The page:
Dec. 23, 2009 -- Having Alzheimer’s disease just may convey some protection against cancer, and vice versa, early research suggests.
Elderly whites with cancer at the beginning of the study were less likely to develop Alzheimer’s disease over five years of follow-up, but the lower risk was not seen in other groups.
Several previous studies have shown a lower incidence of cancer in patients with Parkinson’s disease, which, like Alzheimer’s, is a degenerative disorder affecting the brain.
The newly published research suggests a similar link between cancer and Alzheimer’s disease.
“This study adds to the literature suggesting that cancer and neurodegenerative diseases may be related,” lead researcher Catherine M. Roe, PhD, of Washington University School of Medicine in St. Louis, tells WebMD.
Alzheimer’s Patients Get Cancer Later
In an earlier study, Roe and colleagues reported that elderly patients with Alzheimer’s developed cancer later than patients without dementia. Patients with a history of cancer also tended to be diagnosed with dementia later in life.
But it was not clear if the association was because of confounding factors, such as the fact that cancer patients often die before they reach the high-risk age for Alzheimer’s disease and Alzheimer’s patients tend to be screened less aggressively for cancer.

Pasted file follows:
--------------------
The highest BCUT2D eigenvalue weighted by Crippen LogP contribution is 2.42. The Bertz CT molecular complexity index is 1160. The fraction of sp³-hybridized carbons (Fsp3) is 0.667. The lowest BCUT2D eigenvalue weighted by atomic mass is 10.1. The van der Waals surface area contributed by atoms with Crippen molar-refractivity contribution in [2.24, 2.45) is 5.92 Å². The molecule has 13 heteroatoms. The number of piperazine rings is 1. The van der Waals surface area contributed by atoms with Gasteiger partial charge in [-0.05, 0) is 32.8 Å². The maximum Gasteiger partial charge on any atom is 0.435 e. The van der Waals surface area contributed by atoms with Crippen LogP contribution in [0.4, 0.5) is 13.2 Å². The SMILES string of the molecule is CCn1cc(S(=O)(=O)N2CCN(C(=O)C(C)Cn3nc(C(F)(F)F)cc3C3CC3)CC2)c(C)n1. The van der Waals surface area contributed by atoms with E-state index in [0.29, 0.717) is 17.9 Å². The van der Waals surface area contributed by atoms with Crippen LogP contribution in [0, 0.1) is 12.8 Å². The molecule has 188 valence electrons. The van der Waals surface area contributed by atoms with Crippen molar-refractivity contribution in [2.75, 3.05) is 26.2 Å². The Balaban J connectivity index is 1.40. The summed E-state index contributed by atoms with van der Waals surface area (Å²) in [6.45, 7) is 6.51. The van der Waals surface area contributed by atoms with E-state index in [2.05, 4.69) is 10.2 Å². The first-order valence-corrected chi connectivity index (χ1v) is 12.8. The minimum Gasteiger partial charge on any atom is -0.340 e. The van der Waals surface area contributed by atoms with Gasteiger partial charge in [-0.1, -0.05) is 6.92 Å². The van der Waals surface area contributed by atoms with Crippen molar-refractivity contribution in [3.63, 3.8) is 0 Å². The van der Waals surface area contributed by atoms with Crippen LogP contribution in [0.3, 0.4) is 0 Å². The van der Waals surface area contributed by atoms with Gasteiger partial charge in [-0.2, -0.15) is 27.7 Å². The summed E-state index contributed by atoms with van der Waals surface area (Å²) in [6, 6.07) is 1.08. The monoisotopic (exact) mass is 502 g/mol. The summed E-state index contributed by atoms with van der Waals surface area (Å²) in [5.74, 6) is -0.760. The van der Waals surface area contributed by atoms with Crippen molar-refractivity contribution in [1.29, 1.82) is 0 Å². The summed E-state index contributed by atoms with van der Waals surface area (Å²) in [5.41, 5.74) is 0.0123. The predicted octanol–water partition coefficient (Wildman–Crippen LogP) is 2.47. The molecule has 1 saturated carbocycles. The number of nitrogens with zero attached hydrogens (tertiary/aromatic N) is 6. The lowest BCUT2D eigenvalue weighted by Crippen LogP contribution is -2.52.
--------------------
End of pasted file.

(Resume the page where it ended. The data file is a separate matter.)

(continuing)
In their newly published study, Roe and colleagues attempted to control for many of these potential confounders.
The study included patients with Alzheimer’s disease, caused by loss of nerve cells within the brain, and vascular dementia, caused by impaired blood flow to the brain as a result of stroke and other cardiovascular causes. Alzheimer’s disease is the most common type of dementia and vascular dementia is the second most common type.
About 3,000 people aged 65 and older enrolled in a large heart health study were included in the analysis.
Alzheimer's Patients Had 69% Lower Cancer Risk
Having vascular dementia at the start of the study appeared to have no impact on hospitalization for cancer over eight years of follow-up.
But compared to people without Alzheimer’s, patients with Alzheimer’s disease at study entry were 69% less likely to be hospitalized with cancer during the same time period.
The risk of developing Alzheimer’s disease was reduced by 43% in white patients with a history of cancer, compared to participants without cancer, but the finding did not hold for other racial and ethnic groups.
The study appears online and in the Jan. 12 issue of the journal Neurology.
Roe says more research is needed to determine if cancer and degenerative brain diseases like Alzheimer’s and Parkinson’s really are related.
“We are in the beginning stages of this research,” she says. “There is a lot to be done before concluding that a link exists.”
Alzheimer’s disease specialist David Knopman, MD, agrees, but says his own clinical experience makes him think something is going on.
Knopman is a professor of neurology and a member of the Alzheimer’s Disease Research Center at the Mayo Clinic in Rochester, Minn.
“I see (Alzheimer’s) patients for four, five, and six years at an age when cancer is common, and they just don’t seem to die of cancer as often as other patients,” he says. “If there are shared genetic factors at work in cancer and Alzheimer’s disease, the Alzheimer’s community may be able to learn from cancer research and the cancer community can learn from Alzheimer’s.”